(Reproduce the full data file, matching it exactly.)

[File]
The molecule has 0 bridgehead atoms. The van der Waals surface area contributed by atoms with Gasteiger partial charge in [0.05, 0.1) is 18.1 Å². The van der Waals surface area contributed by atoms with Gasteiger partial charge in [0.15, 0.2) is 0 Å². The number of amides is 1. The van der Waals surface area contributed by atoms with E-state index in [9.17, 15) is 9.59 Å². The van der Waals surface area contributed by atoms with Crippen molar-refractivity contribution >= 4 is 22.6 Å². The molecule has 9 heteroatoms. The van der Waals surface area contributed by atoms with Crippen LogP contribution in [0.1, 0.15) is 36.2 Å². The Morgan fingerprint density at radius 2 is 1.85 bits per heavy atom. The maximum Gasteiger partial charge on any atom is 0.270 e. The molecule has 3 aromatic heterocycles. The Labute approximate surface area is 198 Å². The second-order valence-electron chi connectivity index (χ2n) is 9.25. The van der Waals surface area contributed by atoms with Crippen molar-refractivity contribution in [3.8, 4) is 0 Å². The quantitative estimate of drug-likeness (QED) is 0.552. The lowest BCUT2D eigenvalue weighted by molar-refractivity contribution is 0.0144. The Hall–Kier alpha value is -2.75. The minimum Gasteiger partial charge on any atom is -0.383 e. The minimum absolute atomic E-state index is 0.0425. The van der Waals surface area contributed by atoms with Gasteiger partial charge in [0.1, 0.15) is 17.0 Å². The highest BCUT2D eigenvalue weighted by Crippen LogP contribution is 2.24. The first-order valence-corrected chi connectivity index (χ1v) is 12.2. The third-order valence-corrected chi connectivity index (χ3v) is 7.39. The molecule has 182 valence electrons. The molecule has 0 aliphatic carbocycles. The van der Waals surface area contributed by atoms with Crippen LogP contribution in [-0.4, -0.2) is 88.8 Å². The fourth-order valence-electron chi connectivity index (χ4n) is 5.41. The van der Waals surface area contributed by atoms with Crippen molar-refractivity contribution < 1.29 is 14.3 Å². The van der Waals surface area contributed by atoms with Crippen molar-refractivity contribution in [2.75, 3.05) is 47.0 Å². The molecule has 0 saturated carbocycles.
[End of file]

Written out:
The molecule has 0 bridgehead atoms. The van der Waals surface area contributed by atoms with Gasteiger partial charge in [0.05, 0.1) is 18.1 Å². The van der Waals surface area contributed by atoms with Gasteiger partial charge in [0.15, 0.2) is 0 Å². The number of amides is 1. The van der Waals surface area contributed by atoms with E-state index in [9.17, 15) is 9.59 Å². The van der Waals surface area contributed by atoms with Crippen molar-refractivity contribution >= 4 is 22.6 Å². The molecule has 9 heteroatoms. The van der Waals surface area contributed by atoms with Crippen LogP contribution in [0.1, 0.15) is 36.2 Å². The Morgan fingerprint density at radius 2 is 1.85 bits per heavy atom. The maximum Gasteiger partial charge on any atom is 0.270 e. The molecule has 3 aromatic heterocycles. The Labute approximate surface area is 198 Å². The second-order valence-electron chi connectivity index (χ2n) is 9.25. The van der Waals surface area contributed by atoms with Crippen molar-refractivity contribution in [3.8, 4) is 0 Å². The quantitative estimate of drug-likeness (QED) is 0.552. The lowest BCUT2D eigenvalue weighted by molar-refractivity contribution is 0.0144. The Hall–Kier alpha value is -2.75. The minimum Gasteiger partial charge on any atom is -0.383 e. The minimum absolute atomic E-state index is 0.0425. The van der Waals surface area contributed by atoms with Gasteiger partial charge in [0.1, 0.15) is 17.0 Å². The highest BCUT2D eigenvalue weighted by Crippen LogP contribution is 2.24. The first-order valence-corrected chi connectivity index (χ1v) is 12.2. The third-order valence-corrected chi connectivity index (χ3v) is 7.39. The molecule has 182 valence electrons. The molecule has 0 aliphatic carbocycles. The van der Waals surface area contributed by atoms with Crippen LogP contribution in [-0.4, -0.2) is 88.8 Å². The fourth-order valence-electron chi connectivity index (χ4n) is 5.41. The van der Waals surface area contributed by atoms with Crippen molar-refractivity contribution < 1.29 is 14.3 Å². The van der Waals surface area contributed by atoms with Crippen molar-refractivity contribution in [2.75, 3.05) is 47.0 Å². The molecule has 0 saturated carbocycles.